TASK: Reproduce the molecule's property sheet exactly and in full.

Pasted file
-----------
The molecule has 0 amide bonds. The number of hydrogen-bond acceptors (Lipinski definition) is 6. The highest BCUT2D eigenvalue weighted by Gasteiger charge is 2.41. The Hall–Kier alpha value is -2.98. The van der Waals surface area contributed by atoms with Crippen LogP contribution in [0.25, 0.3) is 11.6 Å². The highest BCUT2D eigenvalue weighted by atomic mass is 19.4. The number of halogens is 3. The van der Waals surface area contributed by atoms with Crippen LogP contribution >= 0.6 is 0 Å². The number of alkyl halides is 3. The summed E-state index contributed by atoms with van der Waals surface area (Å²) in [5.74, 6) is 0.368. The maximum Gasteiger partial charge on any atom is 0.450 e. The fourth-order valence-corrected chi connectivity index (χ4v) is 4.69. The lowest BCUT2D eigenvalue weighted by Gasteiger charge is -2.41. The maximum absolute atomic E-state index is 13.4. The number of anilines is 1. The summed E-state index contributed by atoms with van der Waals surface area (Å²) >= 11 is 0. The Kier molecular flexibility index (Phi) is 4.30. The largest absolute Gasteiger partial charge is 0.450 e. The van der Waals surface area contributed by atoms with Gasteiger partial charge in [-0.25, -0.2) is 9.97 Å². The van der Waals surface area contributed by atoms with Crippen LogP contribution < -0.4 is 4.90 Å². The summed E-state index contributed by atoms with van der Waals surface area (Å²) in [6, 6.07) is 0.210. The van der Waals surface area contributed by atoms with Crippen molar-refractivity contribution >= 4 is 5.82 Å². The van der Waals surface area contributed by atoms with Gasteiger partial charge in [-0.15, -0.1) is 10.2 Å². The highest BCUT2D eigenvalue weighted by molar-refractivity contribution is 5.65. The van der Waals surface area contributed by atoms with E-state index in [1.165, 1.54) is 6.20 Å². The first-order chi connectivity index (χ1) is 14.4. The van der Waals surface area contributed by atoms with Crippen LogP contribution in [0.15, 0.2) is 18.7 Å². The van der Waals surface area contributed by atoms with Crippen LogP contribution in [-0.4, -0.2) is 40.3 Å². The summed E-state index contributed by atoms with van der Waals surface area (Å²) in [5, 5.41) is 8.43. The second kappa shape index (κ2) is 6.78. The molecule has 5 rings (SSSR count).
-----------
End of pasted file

The molecule has 0 amide bonds. The number of hydrogen-bond acceptors (Lipinski definition) is 6. The highest BCUT2D eigenvalue weighted by Gasteiger charge is 2.41. The Hall–Kier alpha value is -2.98. The van der Waals surface area contributed by atoms with Crippen LogP contribution in [0.25, 0.3) is 11.6 Å². The highest BCUT2D eigenvalue weighted by atomic mass is 19.4. The number of halogens is 3. The van der Waals surface area contributed by atoms with Crippen LogP contribution >= 0.6 is 0 Å². The number of alkyl halides is 3. The summed E-state index contributed by atoms with van der Waals surface area (Å²) in [5.74, 6) is 0.368. The maximum Gasteiger partial charge on any atom is 0.450 e. The fourth-order valence-corrected chi connectivity index (χ4v) is 4.69. The lowest BCUT2D eigenvalue weighted by Gasteiger charge is -2.41. The maximum absolute atomic E-state index is 13.4. The number of anilines is 1. The summed E-state index contributed by atoms with van der Waals surface area (Å²) >= 11 is 0. The Kier molecular flexibility index (Phi) is 4.30. The largest absolute Gasteiger partial charge is 0.450 e. The van der Waals surface area contributed by atoms with Gasteiger partial charge in [-0.25, -0.2) is 9.97 Å². The van der Waals surface area contributed by atoms with Crippen LogP contribution < -0.4 is 4.90 Å². The summed E-state index contributed by atoms with van der Waals surface area (Å²) in [6, 6.07) is 0.210. The van der Waals surface area contributed by atoms with Crippen molar-refractivity contribution >= 4 is 5.82 Å². The van der Waals surface area contributed by atoms with Gasteiger partial charge in [-0.15, -0.1) is 10.2 Å². The highest BCUT2D eigenvalue weighted by molar-refractivity contribution is 5.65. The van der Waals surface area contributed by atoms with E-state index in [1.165, 1.54) is 6.20 Å². The first-order chi connectivity index (χ1) is 14.4. The van der Waals surface area contributed by atoms with Crippen LogP contribution in [0.15, 0.2) is 18.7 Å². The van der Waals surface area contributed by atoms with Crippen LogP contribution in [-0.4, -0.2) is 40.3 Å². The summed E-state index contributed by atoms with van der Waals surface area (Å²) in [5, 5.41) is 8.43. The second kappa shape index (κ2) is 6.78. The molecule has 5 rings (SSSR count).